Range Rover Hybrid Makes Exploring Nature Greener

Range Rover Hybrid Makes Exploring Nature Greener

Range Rover buyers will soon be able to satiate their appetite for hybrid technology. Was it ever very big?

The notion of a fuel efficient utility vehicle from the Range Rover brand might be as foreign as, well, the vehicles themselves. But Land Rover is claiming significant efficiency gains without sacrificing performance, comfort or refinement. The hybrid powertrain will be offered identically in both the normal-sized and smaller Sport models.


Both can travel at up to 30 mph exclusively on electric power, although that only lasts for a single mile. The British marque advertises an average 44.1 mpg, but don’t take that too seriously. EPA figures would return much poorer estimates were they available, but they won’t be. At least not any time soon.

The company has said in the past that it plans to sell hybrids in North America, but hasn’t offered specific dates. One of the biggest barriers is the diesel V6, which won’t meet U.S. emissions regulations. So much for hybrids being eco-friendly…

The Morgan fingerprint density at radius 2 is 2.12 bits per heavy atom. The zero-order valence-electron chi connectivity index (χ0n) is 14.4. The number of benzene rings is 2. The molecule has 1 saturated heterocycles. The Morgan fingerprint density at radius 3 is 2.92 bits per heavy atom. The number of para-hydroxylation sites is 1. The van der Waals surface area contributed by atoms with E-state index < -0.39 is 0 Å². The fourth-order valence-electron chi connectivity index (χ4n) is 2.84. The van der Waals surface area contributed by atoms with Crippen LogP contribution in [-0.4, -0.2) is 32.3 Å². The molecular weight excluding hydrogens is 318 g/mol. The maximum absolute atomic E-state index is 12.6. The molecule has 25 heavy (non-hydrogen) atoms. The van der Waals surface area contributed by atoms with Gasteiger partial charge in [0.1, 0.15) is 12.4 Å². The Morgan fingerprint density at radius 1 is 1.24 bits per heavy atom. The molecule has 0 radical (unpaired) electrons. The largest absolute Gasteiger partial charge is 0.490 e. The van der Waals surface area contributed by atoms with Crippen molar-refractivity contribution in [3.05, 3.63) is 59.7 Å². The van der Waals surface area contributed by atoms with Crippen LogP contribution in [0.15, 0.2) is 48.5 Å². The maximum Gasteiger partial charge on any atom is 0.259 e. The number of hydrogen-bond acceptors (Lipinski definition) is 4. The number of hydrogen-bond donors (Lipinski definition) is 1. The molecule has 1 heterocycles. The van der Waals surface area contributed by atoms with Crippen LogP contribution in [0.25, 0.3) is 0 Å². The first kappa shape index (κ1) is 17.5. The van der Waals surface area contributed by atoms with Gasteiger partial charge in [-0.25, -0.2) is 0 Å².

That system uses the brand’s 3.0-liter V6 turbo diesel mated with a 35 kW electric motor and a ZF eight-speed transmission. All of that, according to Land Rover, will offer a product as durable and off-road capable as other models. Output is rates at 335 hp and 516 lb-ft of torque.

The extra equipment makes the trucks a little over 264 lbs heavier. Not bad when you consider that’s being spread over such a large truck. More impressively, neither model sacrifices the ability to carry a full-size spare tire and the Sport can still carry its new hobbit-sized hide-away jump seats.


Despite the added weight, they won’t be terribly slow either. According to the company, 0-60 sprints happen in 6.7 seconds for the smaller sport model and 0.2 seconds slower for its big brother. Meanwhile, the top speed is limited to 140 mph for the Sport versus 135 for the Range Rover.

Don’t expect to see them in North American showrooms until the current generation of oil burners bites the dust. European buyers, however, will begin seeing them early next year.

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  • Transpower

    This is very good news. Now, how about a Diesel-Electric LR2????